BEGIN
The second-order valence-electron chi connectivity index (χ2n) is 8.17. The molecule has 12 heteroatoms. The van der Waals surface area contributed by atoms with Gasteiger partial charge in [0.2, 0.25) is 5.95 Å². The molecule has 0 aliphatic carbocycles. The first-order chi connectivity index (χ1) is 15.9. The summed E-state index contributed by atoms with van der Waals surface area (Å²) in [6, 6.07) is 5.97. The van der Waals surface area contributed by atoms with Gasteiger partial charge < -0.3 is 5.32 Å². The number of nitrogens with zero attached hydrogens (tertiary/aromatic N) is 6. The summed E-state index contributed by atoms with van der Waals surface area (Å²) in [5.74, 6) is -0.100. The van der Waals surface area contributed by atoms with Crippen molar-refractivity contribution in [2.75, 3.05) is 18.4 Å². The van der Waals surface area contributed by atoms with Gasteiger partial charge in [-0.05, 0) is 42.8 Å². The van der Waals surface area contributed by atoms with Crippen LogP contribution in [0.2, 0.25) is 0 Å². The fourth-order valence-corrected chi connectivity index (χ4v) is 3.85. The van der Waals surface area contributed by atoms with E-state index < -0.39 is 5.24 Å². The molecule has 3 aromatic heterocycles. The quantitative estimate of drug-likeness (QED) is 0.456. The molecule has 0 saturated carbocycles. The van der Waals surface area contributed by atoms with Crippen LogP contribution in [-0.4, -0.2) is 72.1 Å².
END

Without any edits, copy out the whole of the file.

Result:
The second-order valence-electron chi connectivity index (χ2n) is 8.17. The molecule has 12 heteroatoms. The van der Waals surface area contributed by atoms with Gasteiger partial charge in [0.2, 0.25) is 5.95 Å². The molecule has 0 aliphatic carbocycles. The first-order chi connectivity index (χ1) is 15.9. The summed E-state index contributed by atoms with van der Waals surface area (Å²) in [6, 6.07) is 5.97. The van der Waals surface area contributed by atoms with Gasteiger partial charge < -0.3 is 5.32 Å². The number of nitrogens with zero attached hydrogens (tertiary/aromatic N) is 6. The summed E-state index contributed by atoms with van der Waals surface area (Å²) in [5.74, 6) is -0.100. The van der Waals surface area contributed by atoms with Crippen molar-refractivity contribution in [2.75, 3.05) is 18.4 Å². The van der Waals surface area contributed by atoms with Gasteiger partial charge in [-0.05, 0) is 42.8 Å². The van der Waals surface area contributed by atoms with Crippen LogP contribution in [0.2, 0.25) is 0 Å². The fourth-order valence-corrected chi connectivity index (χ4v) is 3.85. The van der Waals surface area contributed by atoms with E-state index < -0.39 is 5.24 Å². The molecule has 3 aromatic heterocycles. The quantitative estimate of drug-likeness (QED) is 0.456. The molecule has 0 saturated carbocycles. The van der Waals surface area contributed by atoms with Crippen LogP contribution in [-0.4, -0.2) is 72.1 Å².